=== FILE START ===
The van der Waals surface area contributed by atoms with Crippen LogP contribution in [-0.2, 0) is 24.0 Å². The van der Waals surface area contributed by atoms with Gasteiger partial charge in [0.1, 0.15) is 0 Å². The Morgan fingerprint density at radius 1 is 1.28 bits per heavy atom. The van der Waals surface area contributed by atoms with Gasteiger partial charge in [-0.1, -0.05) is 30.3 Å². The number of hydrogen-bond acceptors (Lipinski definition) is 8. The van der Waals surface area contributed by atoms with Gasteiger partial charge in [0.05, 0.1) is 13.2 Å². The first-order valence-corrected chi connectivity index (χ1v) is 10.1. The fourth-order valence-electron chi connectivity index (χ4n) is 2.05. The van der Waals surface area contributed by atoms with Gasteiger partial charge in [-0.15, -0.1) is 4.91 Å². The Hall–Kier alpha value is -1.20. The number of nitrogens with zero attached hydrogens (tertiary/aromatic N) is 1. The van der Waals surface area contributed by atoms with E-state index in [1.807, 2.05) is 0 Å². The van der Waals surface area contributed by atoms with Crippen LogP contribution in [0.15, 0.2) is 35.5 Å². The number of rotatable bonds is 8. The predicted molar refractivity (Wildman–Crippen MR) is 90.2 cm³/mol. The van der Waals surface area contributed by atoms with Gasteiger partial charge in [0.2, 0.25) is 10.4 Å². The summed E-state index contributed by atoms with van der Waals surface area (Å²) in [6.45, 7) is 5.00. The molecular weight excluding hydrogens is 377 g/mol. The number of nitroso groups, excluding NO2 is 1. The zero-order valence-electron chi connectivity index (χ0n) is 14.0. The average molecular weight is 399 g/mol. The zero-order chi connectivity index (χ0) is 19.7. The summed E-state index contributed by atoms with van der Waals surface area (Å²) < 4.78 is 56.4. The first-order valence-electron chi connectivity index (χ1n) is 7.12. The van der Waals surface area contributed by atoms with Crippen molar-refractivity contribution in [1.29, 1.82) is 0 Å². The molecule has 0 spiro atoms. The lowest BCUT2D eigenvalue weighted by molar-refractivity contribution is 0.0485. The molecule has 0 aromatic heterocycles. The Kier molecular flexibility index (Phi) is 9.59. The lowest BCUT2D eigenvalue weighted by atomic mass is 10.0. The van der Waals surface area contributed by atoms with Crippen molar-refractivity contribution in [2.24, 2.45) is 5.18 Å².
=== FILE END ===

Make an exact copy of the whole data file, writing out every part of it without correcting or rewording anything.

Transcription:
The van der Waals surface area contributed by atoms with Crippen LogP contribution in [-0.2, 0) is 24.0 Å². The van der Waals surface area contributed by atoms with Gasteiger partial charge in [0.1, 0.15) is 0 Å². The Morgan fingerprint density at radius 1 is 1.28 bits per heavy atom. The van der Waals surface area contributed by atoms with Gasteiger partial charge in [-0.1, -0.05) is 30.3 Å². The number of hydrogen-bond acceptors (Lipinski definition) is 8. The van der Waals surface area contributed by atoms with Gasteiger partial charge in [0.05, 0.1) is 13.2 Å². The first-order valence-corrected chi connectivity index (χ1v) is 10.1. The fourth-order valence-electron chi connectivity index (χ4n) is 2.05. The van der Waals surface area contributed by atoms with Gasteiger partial charge in [-0.15, -0.1) is 4.91 Å². The Hall–Kier alpha value is -1.20. The number of nitrogens with zero attached hydrogens (tertiary/aromatic N) is 1. The van der Waals surface area contributed by atoms with E-state index in [1.807, 2.05) is 0 Å². The van der Waals surface area contributed by atoms with Crippen LogP contribution in [0.15, 0.2) is 35.5 Å². The number of rotatable bonds is 8. The predicted molar refractivity (Wildman–Crippen MR) is 90.2 cm³/mol. The van der Waals surface area contributed by atoms with Gasteiger partial charge in [0.2, 0.25) is 10.4 Å². The summed E-state index contributed by atoms with van der Waals surface area (Å²) in [6.45, 7) is 5.00. The molecular weight excluding hydrogens is 377 g/mol. The number of nitroso groups, excluding NO2 is 1. The zero-order valence-electron chi connectivity index (χ0n) is 14.0. The average molecular weight is 399 g/mol. The zero-order chi connectivity index (χ0) is 19.7. The summed E-state index contributed by atoms with van der Waals surface area (Å²) < 4.78 is 56.4. The first-order valence-electron chi connectivity index (χ1n) is 7.12. The van der Waals surface area contributed by atoms with Crippen molar-refractivity contribution in [1.29, 1.82) is 0 Å². The molecule has 0 spiro atoms. The lowest BCUT2D eigenvalue weighted by molar-refractivity contribution is 0.0485. The molecule has 0 aromatic heterocycles. The Kier molecular flexibility index (Phi) is 9.59. The lowest BCUT2D eigenvalue weighted by atomic mass is 10.0. The van der Waals surface area contributed by atoms with Crippen molar-refractivity contribution in [2.24, 2.45) is 5.18 Å².